“This has primarily been a fundraiser for the Guild so that we can continue our promotional and lobbying efforts,” he said. “It’s (also) a good-natured competition, it’s fun to win, we always rib each other over it, but we never took it that seriously.”

So yes, let us all go have fun, and support the Guild, which in turn supports its member breweries. The Crew (should) have at least one reporter at every round, so look for instant results on social media as soon as they are made available, and stories soon afterwards.

Cheers!

— Stoutmeister

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We’re really digging the poster.

On Saturday, the Rufina taproom will host Second Street’s first Crab and Pilsner Festival, and you’re all invited. The event goes from 11 a.m. on Saturday to 10 p.m. on Sunday. Yes, it’s a two-day festival, and it seems like the perfect thing to bring your dad to on Sunday, because it’s Father’s Day, in case you’ve forgotten. And, gosh darn it, dad deserves good beer! And, if dad’s into the light stuff, like most dads are, well, we know where he can find a few of them this weekend.

The Crab and Pilsner Festival is free to attend. You don’t have to buy tickets or make reservations. Just get to 2920 Rufina Street early enough to buy your pilsner glass and T-shirt. All pilsners will be sold at regular pint prices, but you can buy flights as well. And, we’re pretty sure they’ll let you sample a few more, if you ask nicely.

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You can wear the poster? Even better!

As of the posting, we’re still missing a few beers from some of the breweries, but there will be pilsners from 17 breweries in total.

Blue Corn — Atomic Blond

Bosque — TBA

Boxing Bear — Body Czech

Canteen Brewhouse — High Plains Pilsner

Duel — Sorachi Ace Pilsner

Enchanted Circle — Palisades Pilsner

Kaktus — Kaktus Pilsner

Marble — Marble Pilsner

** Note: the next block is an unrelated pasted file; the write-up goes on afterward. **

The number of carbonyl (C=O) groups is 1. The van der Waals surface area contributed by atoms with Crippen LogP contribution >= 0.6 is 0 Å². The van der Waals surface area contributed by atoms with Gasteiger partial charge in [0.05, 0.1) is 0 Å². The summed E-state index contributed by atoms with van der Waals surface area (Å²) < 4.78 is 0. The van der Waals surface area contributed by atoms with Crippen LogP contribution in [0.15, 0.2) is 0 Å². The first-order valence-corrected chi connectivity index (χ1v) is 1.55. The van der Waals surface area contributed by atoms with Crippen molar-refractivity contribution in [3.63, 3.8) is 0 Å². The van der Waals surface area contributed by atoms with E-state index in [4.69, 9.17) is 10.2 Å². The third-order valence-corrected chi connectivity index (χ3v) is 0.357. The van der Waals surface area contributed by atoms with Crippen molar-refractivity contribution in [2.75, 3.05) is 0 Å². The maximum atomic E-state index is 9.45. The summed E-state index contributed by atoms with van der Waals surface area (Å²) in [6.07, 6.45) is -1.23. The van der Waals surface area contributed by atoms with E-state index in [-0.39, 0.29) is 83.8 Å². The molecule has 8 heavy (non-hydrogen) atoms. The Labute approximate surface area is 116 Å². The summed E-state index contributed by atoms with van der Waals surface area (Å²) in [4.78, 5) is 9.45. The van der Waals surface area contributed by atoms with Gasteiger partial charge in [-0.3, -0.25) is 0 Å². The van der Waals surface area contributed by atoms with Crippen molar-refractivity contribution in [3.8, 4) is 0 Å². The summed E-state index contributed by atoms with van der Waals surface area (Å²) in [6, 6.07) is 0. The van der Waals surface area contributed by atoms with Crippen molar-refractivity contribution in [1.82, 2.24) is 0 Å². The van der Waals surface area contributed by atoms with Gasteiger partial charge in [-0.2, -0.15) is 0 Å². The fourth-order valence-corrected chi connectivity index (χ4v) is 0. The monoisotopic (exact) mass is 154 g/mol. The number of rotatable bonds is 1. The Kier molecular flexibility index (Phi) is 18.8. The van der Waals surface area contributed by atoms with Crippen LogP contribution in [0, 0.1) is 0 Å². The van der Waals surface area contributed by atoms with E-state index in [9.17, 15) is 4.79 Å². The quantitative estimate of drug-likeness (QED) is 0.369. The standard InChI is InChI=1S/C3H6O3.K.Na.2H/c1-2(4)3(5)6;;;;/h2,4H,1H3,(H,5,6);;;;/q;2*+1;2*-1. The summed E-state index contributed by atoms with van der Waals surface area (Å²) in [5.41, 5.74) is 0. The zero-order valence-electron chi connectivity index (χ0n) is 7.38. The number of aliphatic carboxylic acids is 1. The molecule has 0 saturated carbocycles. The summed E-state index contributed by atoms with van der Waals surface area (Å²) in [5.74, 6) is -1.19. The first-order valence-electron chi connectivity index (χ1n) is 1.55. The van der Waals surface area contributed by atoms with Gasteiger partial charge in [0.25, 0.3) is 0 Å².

Marble Heights — Thunder From Dortmunder

Santa Fe — Freestyle

Second Street — Agua Fria Pilsner

Sidetrack — Sidetrack Pilsner

Starr Brothers — Starrphire

Steel Bender — Schnitz ‘N Giggle

Taos Mesa — Koenig Lager

Tractor — TBA

Turtle Mountain — TBA

As the name of the festival implies, it’s also a crab festival, with a menu put together by Second Street’s southern chef Milton Villarrubia, which, if you’ve ever eaten at Rufina, you’d know this man can do southern food.

MENU:
Crab and Tasso Gumbo
Cup $7.50 / Bowl $15
Succulent Gulf blue crab meat and house-made smoked Cajun Tasso Ham are cooked in a seafood stock with trinity, chef’s signature dark chocolate brown roux. Seasoned to perfection with Cajun spices and served with white rice, grilled baguette, and garnished with green onions.

Snow Crab Plate
Half Portion $18.50 / Whole Portion $37
Traditionally boiled Pacific Northwestern snow crab-cluster, served with boiled red potatoes, corn, crackers, and melted butter.

Dungeness Crab Plate
Half Portion $18.50 / Whole Portion $37
A Pacific Northwest classic! Dungeness crab served with boiled red potatoes, corn, crackers, and melted butter.

Sides
Corn on the cob – $.75 each
Red Potato – $.75 each
Andouille Sausage – $3.50
Whole Artichoke with Caper Aioli – $7
Dry Creole Spice – $1

There will also be a free live show on Saturday by guitarist Combsy, from Tulsa, Oklahoma, to keep us all entertained well into the night.

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Hello, proper glassware!

This will be a different festival than our Albuquerque crowd will be used to, but then again, this model seems to work for most of Second Street’s festivals, where it’s a little less of a line and sample-fest, and more of a food-and-drink-and-music hangout. At these things, I’ve never left feeling like I’ve spent too much or gotten too little to taste, and I’ve always made a few new friends. So, I’ll be there on Saturday, enjoying some of the best clean and clear beers our New Mexico breweries have to offer under one roof.

To the pilsner, where mistakes have nowhere to hide, raise ‘em up!

— Luke

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Give ski season a proper farewell with craft beer on a mountain!